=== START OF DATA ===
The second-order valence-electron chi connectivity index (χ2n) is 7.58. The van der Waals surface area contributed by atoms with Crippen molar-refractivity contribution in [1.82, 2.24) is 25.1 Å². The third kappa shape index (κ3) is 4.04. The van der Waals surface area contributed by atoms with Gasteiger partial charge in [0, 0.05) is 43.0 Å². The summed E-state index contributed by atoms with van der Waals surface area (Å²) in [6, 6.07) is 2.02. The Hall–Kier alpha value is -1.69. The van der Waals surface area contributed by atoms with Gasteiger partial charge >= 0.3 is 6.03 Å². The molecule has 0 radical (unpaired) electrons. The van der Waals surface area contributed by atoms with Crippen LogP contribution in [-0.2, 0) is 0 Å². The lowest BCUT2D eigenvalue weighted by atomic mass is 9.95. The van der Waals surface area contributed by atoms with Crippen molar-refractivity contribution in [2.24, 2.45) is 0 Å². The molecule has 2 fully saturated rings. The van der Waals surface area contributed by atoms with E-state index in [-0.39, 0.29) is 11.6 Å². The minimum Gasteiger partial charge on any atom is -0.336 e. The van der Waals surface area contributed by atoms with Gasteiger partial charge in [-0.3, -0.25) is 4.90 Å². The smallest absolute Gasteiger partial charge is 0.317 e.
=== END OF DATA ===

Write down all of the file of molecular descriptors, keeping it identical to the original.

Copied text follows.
The second-order valence-electron chi connectivity index (χ2n) is 7.58. The van der Waals surface area contributed by atoms with Crippen molar-refractivity contribution in [1.82, 2.24) is 25.1 Å². The third kappa shape index (κ3) is 4.04. The van der Waals surface area contributed by atoms with Gasteiger partial charge in [0, 0.05) is 43.0 Å². The summed E-state index contributed by atoms with van der Waals surface area (Å²) in [6, 6.07) is 2.02. The Hall–Kier alpha value is -1.69. The van der Waals surface area contributed by atoms with Gasteiger partial charge >= 0.3 is 6.03 Å². The molecule has 0 radical (unpaired) electrons. The van der Waals surface area contributed by atoms with Crippen LogP contribution in [-0.2, 0) is 0 Å². The lowest BCUT2D eigenvalue weighted by atomic mass is 9.95. The van der Waals surface area contributed by atoms with Crippen molar-refractivity contribution in [2.24, 2.45) is 0 Å². The molecule has 2 fully saturated rings. The van der Waals surface area contributed by atoms with E-state index in [-0.39, 0.29) is 11.6 Å². The minimum Gasteiger partial charge on any atom is -0.336 e. The van der Waals surface area contributed by atoms with Gasteiger partial charge in [-0.3, -0.25) is 4.90 Å². The smallest absolute Gasteiger partial charge is 0.317 e.